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Progress in Pediatrics
July 1936

CEREBRAL BIRTH CONDITIONS: II. THE RÔLE OF INTRA-UTERINE INFECTION AND INTOXICATION IN MAN

Author Affiliations

PHILADELPHIA
From the Laboratory of Neuropathology in the Institute of the Pennsylvania Hospital, and the Graduate School of Medicine, University of Pennsylvania.

Am J Dis Child. 1936;52(1):144-167. doi:10.1001/archpedi.1936.04140010153014
Abstract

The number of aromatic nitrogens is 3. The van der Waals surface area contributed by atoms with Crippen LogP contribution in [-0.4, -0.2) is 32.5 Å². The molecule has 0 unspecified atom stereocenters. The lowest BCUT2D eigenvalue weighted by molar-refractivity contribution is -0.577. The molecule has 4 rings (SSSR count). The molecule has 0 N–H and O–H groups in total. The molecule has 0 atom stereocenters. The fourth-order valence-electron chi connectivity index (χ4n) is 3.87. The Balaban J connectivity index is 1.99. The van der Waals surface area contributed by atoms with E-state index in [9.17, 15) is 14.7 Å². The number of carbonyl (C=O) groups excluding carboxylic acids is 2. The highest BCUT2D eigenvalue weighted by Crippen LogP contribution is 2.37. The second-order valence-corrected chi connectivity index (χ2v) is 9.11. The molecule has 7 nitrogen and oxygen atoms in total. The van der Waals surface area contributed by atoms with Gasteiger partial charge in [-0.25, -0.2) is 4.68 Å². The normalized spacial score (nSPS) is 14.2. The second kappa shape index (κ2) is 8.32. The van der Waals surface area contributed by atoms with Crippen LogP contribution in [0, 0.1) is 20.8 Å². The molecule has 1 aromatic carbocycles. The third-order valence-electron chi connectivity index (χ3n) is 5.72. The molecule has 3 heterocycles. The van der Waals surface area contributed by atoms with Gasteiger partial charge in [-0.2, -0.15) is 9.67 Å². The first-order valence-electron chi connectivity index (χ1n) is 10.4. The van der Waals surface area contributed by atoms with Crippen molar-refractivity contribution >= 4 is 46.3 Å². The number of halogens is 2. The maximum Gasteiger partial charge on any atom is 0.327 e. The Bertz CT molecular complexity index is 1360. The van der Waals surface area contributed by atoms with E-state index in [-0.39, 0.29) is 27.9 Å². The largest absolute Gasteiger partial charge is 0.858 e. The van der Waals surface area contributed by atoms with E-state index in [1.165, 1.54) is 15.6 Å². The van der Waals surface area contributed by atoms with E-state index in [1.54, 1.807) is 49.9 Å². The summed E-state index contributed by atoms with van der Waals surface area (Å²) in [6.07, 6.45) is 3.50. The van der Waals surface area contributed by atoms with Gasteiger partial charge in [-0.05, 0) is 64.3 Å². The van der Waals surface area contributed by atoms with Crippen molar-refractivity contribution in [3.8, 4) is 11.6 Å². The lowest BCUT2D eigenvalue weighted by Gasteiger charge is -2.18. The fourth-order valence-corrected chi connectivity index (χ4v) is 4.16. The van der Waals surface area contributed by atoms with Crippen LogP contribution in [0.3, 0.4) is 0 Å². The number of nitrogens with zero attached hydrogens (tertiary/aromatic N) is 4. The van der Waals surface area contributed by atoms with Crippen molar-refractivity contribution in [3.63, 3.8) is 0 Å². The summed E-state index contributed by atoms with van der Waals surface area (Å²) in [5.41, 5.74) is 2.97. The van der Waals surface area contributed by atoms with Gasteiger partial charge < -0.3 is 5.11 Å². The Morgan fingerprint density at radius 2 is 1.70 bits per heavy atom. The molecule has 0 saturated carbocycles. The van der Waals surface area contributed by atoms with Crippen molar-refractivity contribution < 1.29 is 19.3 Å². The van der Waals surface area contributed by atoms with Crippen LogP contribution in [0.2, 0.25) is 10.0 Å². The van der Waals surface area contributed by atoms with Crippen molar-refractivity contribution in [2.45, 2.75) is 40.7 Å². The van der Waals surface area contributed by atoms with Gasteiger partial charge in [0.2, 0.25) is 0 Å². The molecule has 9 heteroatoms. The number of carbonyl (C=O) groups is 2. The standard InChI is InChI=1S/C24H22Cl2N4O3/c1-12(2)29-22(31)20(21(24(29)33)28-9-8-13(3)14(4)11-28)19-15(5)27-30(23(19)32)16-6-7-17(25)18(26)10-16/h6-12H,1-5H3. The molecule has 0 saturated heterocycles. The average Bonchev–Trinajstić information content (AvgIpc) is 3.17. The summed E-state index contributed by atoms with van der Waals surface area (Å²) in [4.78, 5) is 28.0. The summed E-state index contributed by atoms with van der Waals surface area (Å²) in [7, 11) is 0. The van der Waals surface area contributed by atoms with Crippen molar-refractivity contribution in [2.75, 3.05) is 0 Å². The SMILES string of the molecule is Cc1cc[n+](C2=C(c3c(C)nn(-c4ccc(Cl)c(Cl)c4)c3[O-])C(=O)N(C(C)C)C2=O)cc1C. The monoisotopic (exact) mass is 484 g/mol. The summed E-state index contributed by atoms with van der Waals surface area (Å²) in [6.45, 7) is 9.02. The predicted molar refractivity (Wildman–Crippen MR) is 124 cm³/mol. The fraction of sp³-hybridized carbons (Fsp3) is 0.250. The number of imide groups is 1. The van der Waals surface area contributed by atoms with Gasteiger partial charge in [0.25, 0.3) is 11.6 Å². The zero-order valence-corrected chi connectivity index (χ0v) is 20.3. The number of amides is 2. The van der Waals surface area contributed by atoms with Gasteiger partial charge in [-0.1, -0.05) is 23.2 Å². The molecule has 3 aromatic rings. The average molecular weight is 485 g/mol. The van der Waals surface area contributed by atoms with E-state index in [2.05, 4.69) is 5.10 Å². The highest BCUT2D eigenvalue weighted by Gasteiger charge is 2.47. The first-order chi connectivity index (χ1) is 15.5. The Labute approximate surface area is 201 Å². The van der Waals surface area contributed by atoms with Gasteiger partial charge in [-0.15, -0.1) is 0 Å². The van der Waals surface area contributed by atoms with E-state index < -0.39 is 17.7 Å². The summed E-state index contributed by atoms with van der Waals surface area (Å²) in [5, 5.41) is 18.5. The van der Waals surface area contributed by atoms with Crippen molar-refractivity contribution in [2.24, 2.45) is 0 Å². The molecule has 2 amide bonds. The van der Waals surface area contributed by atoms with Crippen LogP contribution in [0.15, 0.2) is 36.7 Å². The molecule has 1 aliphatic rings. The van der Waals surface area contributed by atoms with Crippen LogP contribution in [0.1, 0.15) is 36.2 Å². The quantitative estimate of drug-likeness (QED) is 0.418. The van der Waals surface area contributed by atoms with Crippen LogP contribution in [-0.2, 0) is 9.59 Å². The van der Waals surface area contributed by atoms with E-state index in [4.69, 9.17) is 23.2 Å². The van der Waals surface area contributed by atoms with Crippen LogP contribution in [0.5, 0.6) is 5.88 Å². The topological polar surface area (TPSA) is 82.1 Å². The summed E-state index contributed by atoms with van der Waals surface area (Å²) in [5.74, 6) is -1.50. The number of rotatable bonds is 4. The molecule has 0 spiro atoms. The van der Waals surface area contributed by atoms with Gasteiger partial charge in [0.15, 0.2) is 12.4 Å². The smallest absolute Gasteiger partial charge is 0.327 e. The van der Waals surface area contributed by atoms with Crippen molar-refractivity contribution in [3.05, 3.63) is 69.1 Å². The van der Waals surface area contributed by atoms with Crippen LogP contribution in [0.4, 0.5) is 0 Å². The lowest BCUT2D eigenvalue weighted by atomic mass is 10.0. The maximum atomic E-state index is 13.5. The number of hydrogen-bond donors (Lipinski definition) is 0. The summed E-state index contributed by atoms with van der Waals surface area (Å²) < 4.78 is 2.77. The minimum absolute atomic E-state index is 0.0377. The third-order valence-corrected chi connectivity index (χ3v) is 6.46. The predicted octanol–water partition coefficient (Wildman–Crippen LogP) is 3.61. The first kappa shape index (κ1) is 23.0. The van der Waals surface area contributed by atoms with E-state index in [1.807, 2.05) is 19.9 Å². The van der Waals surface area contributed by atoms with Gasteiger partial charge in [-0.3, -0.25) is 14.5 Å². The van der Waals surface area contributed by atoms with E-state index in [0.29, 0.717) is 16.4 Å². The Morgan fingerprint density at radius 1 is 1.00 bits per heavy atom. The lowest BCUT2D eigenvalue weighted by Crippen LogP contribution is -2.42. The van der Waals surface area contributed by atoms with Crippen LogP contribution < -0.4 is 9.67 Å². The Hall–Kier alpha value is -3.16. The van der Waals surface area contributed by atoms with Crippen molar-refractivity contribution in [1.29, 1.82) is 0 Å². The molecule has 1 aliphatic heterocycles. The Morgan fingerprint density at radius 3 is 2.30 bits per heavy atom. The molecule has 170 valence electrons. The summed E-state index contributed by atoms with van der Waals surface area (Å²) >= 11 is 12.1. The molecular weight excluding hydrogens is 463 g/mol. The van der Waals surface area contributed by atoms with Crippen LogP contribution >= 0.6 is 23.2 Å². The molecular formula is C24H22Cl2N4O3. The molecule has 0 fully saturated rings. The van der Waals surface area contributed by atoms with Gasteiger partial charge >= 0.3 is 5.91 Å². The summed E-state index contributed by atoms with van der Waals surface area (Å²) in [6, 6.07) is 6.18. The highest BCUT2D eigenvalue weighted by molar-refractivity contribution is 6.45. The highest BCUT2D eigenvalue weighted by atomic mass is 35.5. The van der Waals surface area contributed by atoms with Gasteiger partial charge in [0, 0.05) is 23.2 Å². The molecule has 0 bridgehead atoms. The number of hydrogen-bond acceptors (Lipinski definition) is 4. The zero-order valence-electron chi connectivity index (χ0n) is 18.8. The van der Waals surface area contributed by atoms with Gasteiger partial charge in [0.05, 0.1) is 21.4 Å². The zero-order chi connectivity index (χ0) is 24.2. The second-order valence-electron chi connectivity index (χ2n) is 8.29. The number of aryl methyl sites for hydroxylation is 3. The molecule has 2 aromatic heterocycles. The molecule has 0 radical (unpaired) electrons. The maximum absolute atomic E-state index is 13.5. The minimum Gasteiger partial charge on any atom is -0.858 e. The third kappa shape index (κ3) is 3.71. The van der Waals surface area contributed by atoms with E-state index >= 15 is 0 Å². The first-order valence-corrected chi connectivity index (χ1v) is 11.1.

INTRODUCTION  Probably no group of neurologic conditions is less well defined than that heterogeneous group which is spoken of as Little's disease and which has come to include, regardless of the clinical picture, almost any infantile organic nervous disorder, whether it is remotely or closely related to an injury at birth. This oversimplification has been most unfortunate, for it has naturally obscured the nature of the various disorders and it implies a common etiology. This has been true with regard to clinical classification as well as etiologic and pathologic characteristics. Because of this very obscurity, it has seemed best to us to refer to these disorders as "cerebral birth conditions," meaning thereby not so much conditions which are caused by injury at birth as conditions which are present at birth, whether they are due to trauma or to intra-uterine conditions. The term in itself is not a diagnosis, but it

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